He's Back… To Lay Down the Law! It's Megacop vs. Megacorp when Detroit's cyborg crime-fighter hits the streets to protect the innocent – this time from corporate greed! When the ruthless corporation that runs Motor City begins kicking families out of their homes to clear space for a profitable new real estate project, RoboCop (Robert John Burke, 2 Guns, Limitless) joins with a renegade band of freedom fighters to save them. But RoboCop must face some deadly foes, including a lethally efficient android and a dangerous gang of thugs. RoboCop's latest arsenal of high-tech weaponry only somewhat evens the battlefield, as this lone superhero takes on the entire army of corporate militia in an all-out war to control Detroit! This last film in the trilogy is directed by cult filmmaker Fred Dekker (The Monster Squad, Night of the Creeps). Starring Robert John Burke, Rip Torn, Mako, John Castle, and CCH Pounder.
A year shy of its 25th anniversary, RoboCop 3 remains as unmemorable today as it did when it originally assaulted theaters with its badness in 1993. About the only thing that still comes to mind when thinking back to the early 90s during its theatrical run is its equally terrible promotional campaign. From the posters to the TV spots (For some reason, I don't recall the previews.), the movie looked downright laughable with our robotic hero pointing his signature gun like a gunslinger in billboards or commercials ending with a final shot of him flying over a battle scene shooting rockets at a tank. The new toy line, on the other hand, was far more tolerable and in line with the spirit of the franchise -- ultra-violence excitement for the whole family! They seemed like a good deal of fun (Murphy comes with a jetpack and can now talk!). But I was sadly too old by then to play with them. Some time later, when the movie finally released on VHS, the preposterous spectacle that unfolded before my eyes only confirmed what I already suspected.
But putting our nostalgia glasses to the side for the moment -- but not too far from reach because I'm sure we'll need them again soon -- it's immediately apparent what went wrong with this second sequel to the cult franchise. Peter Weller did not return to reprise his iconic role as the futuristic police robot struggling with lingering traces of humanity, reportedly because Mr. Weller was busy on David Cronenberg's better-loved Naked Lunch. Personally, I imagine he read the script and laughed it into the recycling bin (I also like to imagine him as a tough environmentalist). In either case, the actor was replaced with Robert Burke, who surprisingly isn't terrible, but it's also easy to see why they picked him, aside from his mild resemblance to Weller. Burke does a terrific impression of a robot, which sadly includes his performance. He's much too bland and mechanical in a character that should express his humanity in his facial expressions and mannerisms, and he delivers his lines with a dry indifference that lacks even a smidgen of wit or knowing mockery.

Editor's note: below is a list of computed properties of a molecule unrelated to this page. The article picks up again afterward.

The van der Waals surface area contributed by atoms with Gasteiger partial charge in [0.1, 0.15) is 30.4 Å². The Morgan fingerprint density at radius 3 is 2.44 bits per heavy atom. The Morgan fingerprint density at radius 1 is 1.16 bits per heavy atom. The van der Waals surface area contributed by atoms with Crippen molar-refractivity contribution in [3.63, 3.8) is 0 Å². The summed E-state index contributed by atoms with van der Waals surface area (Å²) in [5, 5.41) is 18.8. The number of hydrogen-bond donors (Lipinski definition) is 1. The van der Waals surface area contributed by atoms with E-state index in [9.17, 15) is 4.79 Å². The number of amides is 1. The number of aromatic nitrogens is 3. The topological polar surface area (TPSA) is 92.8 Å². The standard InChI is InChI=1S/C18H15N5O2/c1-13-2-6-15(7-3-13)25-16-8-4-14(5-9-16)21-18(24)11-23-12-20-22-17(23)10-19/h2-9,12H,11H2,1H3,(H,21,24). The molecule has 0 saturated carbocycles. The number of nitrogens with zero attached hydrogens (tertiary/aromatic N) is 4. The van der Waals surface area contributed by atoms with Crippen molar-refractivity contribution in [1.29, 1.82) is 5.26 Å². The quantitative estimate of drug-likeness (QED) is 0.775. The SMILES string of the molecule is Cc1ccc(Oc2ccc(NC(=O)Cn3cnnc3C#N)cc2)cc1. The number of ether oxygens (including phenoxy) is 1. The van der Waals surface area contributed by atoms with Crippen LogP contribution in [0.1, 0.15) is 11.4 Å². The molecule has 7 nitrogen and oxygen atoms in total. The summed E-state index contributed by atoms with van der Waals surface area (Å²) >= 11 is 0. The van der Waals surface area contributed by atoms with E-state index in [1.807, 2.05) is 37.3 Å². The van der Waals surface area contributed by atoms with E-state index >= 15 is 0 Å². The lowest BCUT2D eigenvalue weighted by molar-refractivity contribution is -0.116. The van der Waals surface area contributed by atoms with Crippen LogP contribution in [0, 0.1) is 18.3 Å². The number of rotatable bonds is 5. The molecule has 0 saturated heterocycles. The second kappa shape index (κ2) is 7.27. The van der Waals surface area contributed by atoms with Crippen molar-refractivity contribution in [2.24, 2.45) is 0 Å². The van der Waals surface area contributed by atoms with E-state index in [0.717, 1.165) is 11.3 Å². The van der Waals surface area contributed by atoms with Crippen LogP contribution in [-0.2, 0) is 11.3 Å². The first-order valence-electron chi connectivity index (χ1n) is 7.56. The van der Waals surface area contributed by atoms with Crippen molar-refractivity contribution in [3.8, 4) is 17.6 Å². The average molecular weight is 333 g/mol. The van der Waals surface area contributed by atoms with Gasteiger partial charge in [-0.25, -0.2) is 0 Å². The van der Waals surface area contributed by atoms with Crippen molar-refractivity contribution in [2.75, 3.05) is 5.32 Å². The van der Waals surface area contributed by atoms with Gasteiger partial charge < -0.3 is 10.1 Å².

Then again, some might argue he worked with what he was given, but even in that respect, we stumble upon several more issues. After already ruining his original idea for the sequel, the studio somehow saw fit to request another script from Frank Miller, which was again butchered and ripped apart for this production. (Miller later turned his story as the foundation for a comic series in the early 2000s.) The premise of a despotic corporation via OCP squashing on individual civil liberties is expanded upon here, adding a new fascist-like police force made up of mercenaries. Also, the company has grown into an evil Draconian regime -- or as it is referred to in the film, "Oppressive Capitalist Pigs" -- with a kind of tyrannical rule that forcefully evicts people from their homes so that a Japanese investor Kanemitsu (Mako) can take part in developing Delta City. Other than an armed battalion, Miller's story introduces a new villain in the ninja android called Otomo, but he fails to offer much of a threat to our robo-hero except as an excuse for then state-of-the-art special effects.
With everything culminating to that aforementioned battle between the residents of Cadillac Heights and OCP's private army, it's actually surprising RoboCop 3 didn't turn out better or even slightly entertaining. The script, in which the film's director Fred Dekker also takes co-writing credit, is tightly structured with a pace leading towards an explosive, climactic finish. But Dekker, who's better known for directing Night of the Creeps and Monster Squad, doesn't have the chops for arranging exciting action sequences and is, sadly, even worse at making the ridiculously stupid one-liners showering nearly every scene the least bit amusing. Whereas the previous two productions were knowingly satirical in its delivery, with the first being superior over its sequel, this robo-dud evolves into a cartoon and caricature of its predecessors. And toning down the violence for the sake of a more family-friendly PG-13 rating didn't help the production either. Unless viewers want to see RoboCop fly around in a jetpack or see The Mutants gang from Miller's The Dark Knight Returns redone as The Splatter Punks, then there's no reason for visiting this misfire.